By: Sonny Zulhuda
Contrary to the traditional belief, information is no longer a mere business processing tools. It is now the very asset that turns to become the commodity of the business itself – becoming more powerful and valuable than any other physical assets. And this is particularly obvious in financial and banking industries where the acquisition of personal data and the adoption of information technology (IT) have both transformed the banking industry as well as the associated operational risk management.
The demand to protect personal data in banking industry comes mainly from two factors. Firstly, the consumers are getting increasingly aware of their right to data privacy. The bulk of their data such as personal and family data, financial information, credit history, employment records, or legal matters are now the target of many predators who wish to acquire them for their benefit, ranging from unsolicited direct marketing, loyalty program recruitment, credit card applications, and even for malicious intent such as identity theft and fraud (or “phishing”).
Therefore, banks can no longer take it easy in their handling of customers’ personal data. A poor data management would result in the loss of credibility, reputation and consumers. At the end of the day, consumers would prefer those who are best in handling their data.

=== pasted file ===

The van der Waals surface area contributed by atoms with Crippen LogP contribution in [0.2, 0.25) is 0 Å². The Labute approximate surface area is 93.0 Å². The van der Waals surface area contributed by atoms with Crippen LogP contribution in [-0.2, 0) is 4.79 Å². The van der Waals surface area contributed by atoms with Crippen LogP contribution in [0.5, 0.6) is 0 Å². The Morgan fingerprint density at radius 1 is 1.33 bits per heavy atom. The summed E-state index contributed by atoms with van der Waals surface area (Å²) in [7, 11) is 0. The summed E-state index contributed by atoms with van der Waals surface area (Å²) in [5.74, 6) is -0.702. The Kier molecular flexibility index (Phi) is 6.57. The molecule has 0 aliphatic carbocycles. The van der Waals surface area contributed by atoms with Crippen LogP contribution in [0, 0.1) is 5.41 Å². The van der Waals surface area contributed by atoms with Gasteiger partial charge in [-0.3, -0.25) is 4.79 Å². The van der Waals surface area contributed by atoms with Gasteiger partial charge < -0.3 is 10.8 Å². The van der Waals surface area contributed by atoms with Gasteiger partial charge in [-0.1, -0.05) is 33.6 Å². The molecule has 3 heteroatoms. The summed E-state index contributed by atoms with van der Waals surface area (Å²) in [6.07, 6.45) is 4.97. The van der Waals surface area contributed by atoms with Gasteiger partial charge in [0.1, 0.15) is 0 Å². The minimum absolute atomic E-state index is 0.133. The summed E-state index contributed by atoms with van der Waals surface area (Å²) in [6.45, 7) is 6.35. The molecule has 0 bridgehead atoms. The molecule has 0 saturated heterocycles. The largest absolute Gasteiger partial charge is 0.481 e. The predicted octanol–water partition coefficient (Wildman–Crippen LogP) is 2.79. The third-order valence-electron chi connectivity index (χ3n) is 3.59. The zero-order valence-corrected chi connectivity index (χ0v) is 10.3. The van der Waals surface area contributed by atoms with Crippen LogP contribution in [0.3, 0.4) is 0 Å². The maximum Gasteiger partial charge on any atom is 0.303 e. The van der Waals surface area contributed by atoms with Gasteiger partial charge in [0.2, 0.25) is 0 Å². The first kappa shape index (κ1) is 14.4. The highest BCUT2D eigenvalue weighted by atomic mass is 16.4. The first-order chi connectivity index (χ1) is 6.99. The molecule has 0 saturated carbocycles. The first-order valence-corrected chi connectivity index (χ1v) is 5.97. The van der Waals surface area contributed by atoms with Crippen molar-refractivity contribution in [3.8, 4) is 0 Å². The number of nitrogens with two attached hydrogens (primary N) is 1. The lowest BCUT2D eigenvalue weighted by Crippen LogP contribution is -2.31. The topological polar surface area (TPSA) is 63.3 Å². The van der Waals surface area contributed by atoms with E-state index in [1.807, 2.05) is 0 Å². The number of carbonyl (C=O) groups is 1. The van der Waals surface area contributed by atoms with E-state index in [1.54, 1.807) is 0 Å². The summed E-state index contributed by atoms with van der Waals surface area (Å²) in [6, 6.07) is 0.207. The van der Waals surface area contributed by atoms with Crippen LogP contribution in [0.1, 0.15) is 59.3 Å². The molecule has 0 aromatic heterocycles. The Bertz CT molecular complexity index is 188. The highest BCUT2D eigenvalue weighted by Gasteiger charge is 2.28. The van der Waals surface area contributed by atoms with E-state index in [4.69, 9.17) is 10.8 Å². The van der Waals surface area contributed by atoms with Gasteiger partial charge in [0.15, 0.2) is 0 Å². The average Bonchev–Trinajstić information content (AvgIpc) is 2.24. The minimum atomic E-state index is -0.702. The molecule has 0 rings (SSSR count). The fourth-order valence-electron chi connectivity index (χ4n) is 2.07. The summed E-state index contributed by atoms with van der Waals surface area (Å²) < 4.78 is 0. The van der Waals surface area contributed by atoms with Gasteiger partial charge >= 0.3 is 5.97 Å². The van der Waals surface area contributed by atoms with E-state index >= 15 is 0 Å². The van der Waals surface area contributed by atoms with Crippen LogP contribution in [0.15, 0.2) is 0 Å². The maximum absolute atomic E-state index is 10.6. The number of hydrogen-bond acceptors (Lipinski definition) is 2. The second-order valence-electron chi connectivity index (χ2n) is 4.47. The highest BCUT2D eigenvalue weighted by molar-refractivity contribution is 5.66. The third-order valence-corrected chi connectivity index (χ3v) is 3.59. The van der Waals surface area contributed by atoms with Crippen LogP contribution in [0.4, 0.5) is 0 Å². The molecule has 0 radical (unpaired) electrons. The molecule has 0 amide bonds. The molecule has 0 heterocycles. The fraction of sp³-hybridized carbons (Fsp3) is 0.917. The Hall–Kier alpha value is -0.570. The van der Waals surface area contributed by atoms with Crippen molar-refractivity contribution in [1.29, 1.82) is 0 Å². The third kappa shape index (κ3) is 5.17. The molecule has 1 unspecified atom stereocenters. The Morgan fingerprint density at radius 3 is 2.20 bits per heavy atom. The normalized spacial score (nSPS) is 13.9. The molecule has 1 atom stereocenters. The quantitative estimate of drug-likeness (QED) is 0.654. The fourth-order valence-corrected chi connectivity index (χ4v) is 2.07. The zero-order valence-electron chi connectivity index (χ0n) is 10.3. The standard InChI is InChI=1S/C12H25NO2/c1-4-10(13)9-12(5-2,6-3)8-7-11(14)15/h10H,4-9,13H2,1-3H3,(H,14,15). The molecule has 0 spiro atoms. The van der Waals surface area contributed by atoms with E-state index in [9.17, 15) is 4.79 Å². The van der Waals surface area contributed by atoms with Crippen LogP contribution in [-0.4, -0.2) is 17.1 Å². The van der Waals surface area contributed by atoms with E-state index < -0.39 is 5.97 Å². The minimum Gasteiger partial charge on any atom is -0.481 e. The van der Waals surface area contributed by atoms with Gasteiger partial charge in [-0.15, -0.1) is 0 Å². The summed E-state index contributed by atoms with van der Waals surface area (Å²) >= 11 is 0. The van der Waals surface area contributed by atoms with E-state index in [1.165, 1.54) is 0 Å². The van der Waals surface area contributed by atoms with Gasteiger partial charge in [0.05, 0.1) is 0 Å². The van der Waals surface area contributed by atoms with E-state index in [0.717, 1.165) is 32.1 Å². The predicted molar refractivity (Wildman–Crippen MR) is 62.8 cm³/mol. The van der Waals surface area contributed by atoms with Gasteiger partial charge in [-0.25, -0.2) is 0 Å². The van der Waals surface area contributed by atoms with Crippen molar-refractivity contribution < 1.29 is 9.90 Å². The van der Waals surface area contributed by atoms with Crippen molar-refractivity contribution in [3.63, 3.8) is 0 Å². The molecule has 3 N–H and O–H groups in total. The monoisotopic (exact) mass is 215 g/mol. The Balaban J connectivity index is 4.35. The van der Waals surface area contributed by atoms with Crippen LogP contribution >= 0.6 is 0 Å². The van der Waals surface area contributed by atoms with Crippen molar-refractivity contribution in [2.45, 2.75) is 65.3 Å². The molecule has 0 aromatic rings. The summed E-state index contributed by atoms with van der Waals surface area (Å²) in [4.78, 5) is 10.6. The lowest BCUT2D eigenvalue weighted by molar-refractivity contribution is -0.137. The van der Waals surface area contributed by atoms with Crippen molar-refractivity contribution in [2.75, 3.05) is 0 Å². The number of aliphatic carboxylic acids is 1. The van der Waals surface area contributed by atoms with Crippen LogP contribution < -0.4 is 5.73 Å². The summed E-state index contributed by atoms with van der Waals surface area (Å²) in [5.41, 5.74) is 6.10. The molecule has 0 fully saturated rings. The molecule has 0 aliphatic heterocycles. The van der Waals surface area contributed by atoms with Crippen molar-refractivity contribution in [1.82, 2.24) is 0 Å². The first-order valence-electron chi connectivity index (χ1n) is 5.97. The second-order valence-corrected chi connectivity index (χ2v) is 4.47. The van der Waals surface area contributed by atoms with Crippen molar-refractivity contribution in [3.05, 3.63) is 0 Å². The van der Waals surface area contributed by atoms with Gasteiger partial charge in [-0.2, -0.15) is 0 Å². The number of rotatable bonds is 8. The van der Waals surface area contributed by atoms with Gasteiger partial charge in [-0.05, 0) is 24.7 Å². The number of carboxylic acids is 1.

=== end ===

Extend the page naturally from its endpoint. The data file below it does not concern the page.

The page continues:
Another pressure for data protection comes from the perspective of laws and regulations. Banking regulations had firmly upheld the need to protect customers’ privacy and confidentiality. In addition, the international community has now adopted a new legal regime on personal data protection (PDP). Regional community such as European Union is particularly very firm in ensuring industrial compliance, to the extent that they make it as another trade barrier for any non-EU countries who do not have adequate PDP law. The Asia Pacific Economic Cooperation (APEC) has also pledged that the member countries should adhere to certain regulation on data protection.
In ASEAN region, Malaysia and the Philippines had led the initiatives, while it is learned that Singapore, Thailand and Indonesia are following the suit albeit in different speed and urgency. In short, it is believed that laws on personal data protection will soon reshape the business processes and will rewrite the requirements of risk management and corporate governance in the banking industry.
See: Latest incidents on personal data abuse implicating banking sector